# Computing the curvature of a metric on the disk/curvature of hyperbolic space

I am tasked to compute the curvature of the metric $$g=\frac{4}{(1-(u^2+v^2))^2}\begin{pmatrix} 1 & 0 \\ 0 & 1 \end{pmatrix}$$ on the unit disk. I'm told this is a model of hyperbolic space, so I'm supposed to get $-1$. I'm using the formulas for the curvature tensor and covariant derivative $$R(\frac{\partial}{\partial{x_1}},\frac{\partial}{\partial{x_2}})\frac{\partial}{\partial{x_2}}=\nabla_{\frac{\partial}{\partial{x_1}}}\nabla_{\frac{\partial}{\partial{x_2}}}\frac{\partial}{\partial{x_2}}-\nabla_{\frac{\partial}{\partial{x_2}}}\nabla_{\frac{\partial}{\partial{x_1}}}\frac{\partial}{\partial{x_2}}$$

$$\nabla_{\frac{\partial}{\partial{x_i}}}\frac{\partial}{\partial{x_j}}=\Gamma_{ij}^1\frac{\partial}{\partial{x_1}}+\Gamma_{ij}^2\frac{\partial}{\partial{x_2}}$$and to get $R$ I know the properties of the covariant derivatives. I also have formulas for the Christoffel symbols in terms of the metric $g$. Writing out $R$, it ends up being a sum of Christoffel symbols and their first derivatives times the vectors $\frac{\partial}{\partial{x_1}}$ and $\frac{\partial}{\partial{x_2}}$ Is that the right idea? Then I'm supposed to find the curvature

$$k(g)=\frac{R(\frac{\partial}{\partial{x_1}},\frac{\partial}{\partial{x_2}})\frac{\partial}{\partial{x_2}}\bullet\frac{\partial}{\partial{x_1}}}{det(g)}$$ and I think the dot on top uses the metric $g$. I think the curvature is $-1$ everywhere, but I can't seem to get that from what I have. I tried computing it all in cartesian coordinates and got $-1$ times some second degree polynomial in x and y. So I think I maybe computed something wrong, but plugging in 0 it's just -1. I also tried it in polar coordinates, but I got a messy answer that probably coincidentally was $-1$ when I plugged in $r=0$, but it seemed kind of hard to totally simplify. I'm not sure if I missed something when changing the metric or taking derivatives in polar coordinates. Using $u=rcos\theta,v=rsin\theta$ is this the right? $$g=\frac{4}{(1-r^2)^2}\begin{pmatrix} 1 & 0 \\ 0 & r^2 \end{pmatrix}$$ I've just been trying this for a while and can't seem to find $-1$ everywhere. Next I'm going to try again in polar coordinates because more of the Christoffel symbols were zero because every derivative wrt theta is zero when I did it that way. Should I just try again or can anyone offer some insight? Is there something with the chain rule that I might be missing with polar coordinates? Am I at least on the right track? I'm pretty new to curvature. Here's what I have tried. link

• It will be easier if you write down what you have calculated from here it is hard to see what you did wrong. It's a direct calculation, after all.
– user99914
May 6, 2018 at 1:13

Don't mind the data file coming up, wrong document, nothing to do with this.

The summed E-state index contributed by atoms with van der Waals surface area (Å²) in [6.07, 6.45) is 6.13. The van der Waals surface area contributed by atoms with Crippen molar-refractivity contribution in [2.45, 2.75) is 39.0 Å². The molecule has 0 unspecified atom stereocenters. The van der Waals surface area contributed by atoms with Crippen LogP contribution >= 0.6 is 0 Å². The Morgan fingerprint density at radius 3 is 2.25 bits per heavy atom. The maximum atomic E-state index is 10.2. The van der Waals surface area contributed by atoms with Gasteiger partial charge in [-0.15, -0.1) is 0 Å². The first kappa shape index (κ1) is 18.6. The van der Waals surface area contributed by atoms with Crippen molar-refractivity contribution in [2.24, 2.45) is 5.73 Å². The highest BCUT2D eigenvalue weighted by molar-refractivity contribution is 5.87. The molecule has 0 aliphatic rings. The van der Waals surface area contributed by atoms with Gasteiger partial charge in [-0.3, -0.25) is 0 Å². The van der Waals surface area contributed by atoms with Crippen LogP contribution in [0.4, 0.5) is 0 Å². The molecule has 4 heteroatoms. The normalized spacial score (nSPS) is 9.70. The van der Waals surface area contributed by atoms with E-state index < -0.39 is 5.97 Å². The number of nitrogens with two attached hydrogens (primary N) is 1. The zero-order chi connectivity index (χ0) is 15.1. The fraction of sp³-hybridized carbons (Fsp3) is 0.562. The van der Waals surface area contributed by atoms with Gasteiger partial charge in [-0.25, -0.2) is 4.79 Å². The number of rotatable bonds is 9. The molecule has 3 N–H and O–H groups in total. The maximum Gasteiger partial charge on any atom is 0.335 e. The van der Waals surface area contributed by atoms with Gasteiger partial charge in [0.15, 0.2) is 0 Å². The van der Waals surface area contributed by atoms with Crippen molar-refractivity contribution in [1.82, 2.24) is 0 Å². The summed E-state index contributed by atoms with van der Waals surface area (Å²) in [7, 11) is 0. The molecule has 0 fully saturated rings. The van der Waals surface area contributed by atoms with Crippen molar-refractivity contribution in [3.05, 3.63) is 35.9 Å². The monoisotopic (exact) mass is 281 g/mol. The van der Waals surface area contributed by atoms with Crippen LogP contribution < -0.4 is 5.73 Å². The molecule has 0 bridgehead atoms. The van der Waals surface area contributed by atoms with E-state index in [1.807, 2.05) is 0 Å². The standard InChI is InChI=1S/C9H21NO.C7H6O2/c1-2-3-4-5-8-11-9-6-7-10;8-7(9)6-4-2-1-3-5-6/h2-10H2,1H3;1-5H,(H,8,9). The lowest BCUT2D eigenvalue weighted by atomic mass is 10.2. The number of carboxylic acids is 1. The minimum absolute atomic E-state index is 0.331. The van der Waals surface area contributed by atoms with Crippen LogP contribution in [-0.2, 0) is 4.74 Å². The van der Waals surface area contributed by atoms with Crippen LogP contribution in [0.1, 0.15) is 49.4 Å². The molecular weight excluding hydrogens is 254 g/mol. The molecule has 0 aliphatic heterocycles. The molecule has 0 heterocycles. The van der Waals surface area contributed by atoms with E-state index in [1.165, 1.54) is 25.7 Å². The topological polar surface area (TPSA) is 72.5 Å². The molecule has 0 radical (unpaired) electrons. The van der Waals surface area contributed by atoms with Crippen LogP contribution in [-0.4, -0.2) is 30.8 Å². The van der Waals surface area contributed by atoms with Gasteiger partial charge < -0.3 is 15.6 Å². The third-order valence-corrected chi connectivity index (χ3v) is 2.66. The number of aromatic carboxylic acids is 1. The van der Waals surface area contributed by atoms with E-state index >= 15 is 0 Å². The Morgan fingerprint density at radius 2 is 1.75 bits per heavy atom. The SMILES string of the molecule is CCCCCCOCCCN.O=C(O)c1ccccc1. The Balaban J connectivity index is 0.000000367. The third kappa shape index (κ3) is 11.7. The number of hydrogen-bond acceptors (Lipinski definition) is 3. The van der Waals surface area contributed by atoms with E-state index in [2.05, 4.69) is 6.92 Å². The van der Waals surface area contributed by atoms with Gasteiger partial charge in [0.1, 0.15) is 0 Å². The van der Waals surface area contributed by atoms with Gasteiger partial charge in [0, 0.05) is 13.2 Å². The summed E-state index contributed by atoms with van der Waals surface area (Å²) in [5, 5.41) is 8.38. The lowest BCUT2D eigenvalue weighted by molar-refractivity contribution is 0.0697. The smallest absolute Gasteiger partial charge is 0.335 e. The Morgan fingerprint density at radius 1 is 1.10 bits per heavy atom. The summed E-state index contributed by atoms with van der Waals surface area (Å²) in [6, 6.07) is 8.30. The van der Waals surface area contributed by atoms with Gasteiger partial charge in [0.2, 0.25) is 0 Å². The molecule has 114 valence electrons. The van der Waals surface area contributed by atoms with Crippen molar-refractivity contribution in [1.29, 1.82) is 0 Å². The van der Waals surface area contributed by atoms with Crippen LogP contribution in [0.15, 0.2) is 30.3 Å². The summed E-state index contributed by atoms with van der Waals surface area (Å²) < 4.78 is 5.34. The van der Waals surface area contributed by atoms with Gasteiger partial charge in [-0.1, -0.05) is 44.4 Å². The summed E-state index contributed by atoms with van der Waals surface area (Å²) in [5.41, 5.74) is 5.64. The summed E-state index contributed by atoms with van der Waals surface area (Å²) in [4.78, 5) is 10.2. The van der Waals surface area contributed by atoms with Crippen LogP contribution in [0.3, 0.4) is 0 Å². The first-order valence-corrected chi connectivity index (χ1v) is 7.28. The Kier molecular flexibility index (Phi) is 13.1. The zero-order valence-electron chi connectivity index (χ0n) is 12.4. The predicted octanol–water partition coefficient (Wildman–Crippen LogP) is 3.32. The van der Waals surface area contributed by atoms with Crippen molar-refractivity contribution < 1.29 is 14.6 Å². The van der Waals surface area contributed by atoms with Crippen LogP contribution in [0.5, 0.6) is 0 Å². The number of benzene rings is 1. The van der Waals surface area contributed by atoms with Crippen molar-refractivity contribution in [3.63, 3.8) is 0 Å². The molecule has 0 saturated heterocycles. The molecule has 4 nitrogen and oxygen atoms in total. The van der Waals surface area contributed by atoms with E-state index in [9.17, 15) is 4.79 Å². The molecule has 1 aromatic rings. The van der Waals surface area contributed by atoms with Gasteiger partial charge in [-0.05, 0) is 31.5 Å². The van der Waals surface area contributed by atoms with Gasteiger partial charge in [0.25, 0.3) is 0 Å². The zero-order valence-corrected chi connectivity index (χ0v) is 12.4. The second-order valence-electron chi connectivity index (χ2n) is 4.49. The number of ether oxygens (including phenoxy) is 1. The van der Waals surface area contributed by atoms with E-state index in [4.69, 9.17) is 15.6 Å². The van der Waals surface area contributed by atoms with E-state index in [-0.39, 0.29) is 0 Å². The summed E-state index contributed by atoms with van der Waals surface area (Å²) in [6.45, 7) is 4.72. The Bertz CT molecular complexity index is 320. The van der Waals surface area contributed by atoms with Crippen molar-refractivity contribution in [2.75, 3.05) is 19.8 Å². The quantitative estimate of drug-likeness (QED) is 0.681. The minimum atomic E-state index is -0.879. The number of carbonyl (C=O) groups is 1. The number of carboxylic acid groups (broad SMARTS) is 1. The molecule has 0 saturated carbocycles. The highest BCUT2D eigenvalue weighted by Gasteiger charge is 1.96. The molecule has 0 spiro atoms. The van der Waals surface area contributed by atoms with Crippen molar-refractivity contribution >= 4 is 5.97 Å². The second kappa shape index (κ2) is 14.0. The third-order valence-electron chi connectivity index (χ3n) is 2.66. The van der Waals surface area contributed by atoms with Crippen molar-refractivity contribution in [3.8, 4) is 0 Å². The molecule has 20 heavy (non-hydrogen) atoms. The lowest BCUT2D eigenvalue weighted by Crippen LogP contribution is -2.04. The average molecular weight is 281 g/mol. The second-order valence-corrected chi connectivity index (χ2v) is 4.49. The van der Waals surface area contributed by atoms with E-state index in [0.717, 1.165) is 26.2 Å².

• @JohnMa I uploaded my calculations if you care to take a look May 6, 2018 at 21:18
• I don't think you need to go beyond calculating with u and v, i.e. you can leave u and v as your "cartesian coordinates," no need to convert to polar or x,y. I'm doing this problem too, but my only issue is the way that dot product is defined. I'll let you know when I get further. May 6, 2018 at 21:45

## 1 Answer

You should have gotten the Christoffel symbols

$$\Gamma^1_{ij} = \frac{2}{1-u^2-v^2}\left( \begin{array}{cc} u & v \\ v & -u \end{array} \right)$$ $$\Gamma^2_{ij} = \frac{2}{1-u^2-v^2}\left( \begin{array}{cc} -v & u \\ u & v \end{array} \right)$$

The numerator in your curvature formula is

$$\left< R \left( \frac{\partial}{\partial u}, \frac{\partial}{\partial v} \right) \frac{\partial}{\partial v}, \, \frac{\partial}{\partial u} \right> = R^1_{212}$$

Use the formula for the curvature coefficients (see here for example):

$$R^1_{212} = \frac{\partial \Gamma^1_{22}}{\partial u} - \frac{\partial \Gamma^1_{21}}{\partial v} + \sum_{k=1}^2 \Gamma^1_{1k}\Gamma^k_{22} - \Gamma^1_{2k} \Gamma^k_{21}$$

Using the Christoffel symbols above, this should come out to be $\frac{-4}{(1-u^2-v^2)^2}$. Now you still have to divide by the determinant of the metric, which cancels except for the $-1$.

• You are the man Nick thank you. I checked and I have the right formulas for the curvature coefficients, I guess I screwed up the Christoffel symbols, it seems like I don't totally understand them. I don't really get your formula, I didn't know it could be expressed as a matrix, and then I wouldn't know how to take it's derivative. I think I'm confused about g in the first place. Can you explain how you got those, and what I did that was wrong? May 7, 2018 at 4:13
• isn't the determinant 16/(1-(u^2+v^2))^4? May 7, 2018 at 5:51
• I don't understand your representation of the Christoffel symbols May 7, 2018 at 18:49
• When I say $\Gamma^1_{ij}$, I mean for instance that $\Gamma^1_{21}$ is the element of that matrix in the 2nd row and 1st column. I was just collecting all the Christoffel symbols with the same upper index into one matrix. As for how I got the Christoffel symbols, see the standard formulas in the link in my post.
– Nick
May 9, 2018 at 2:50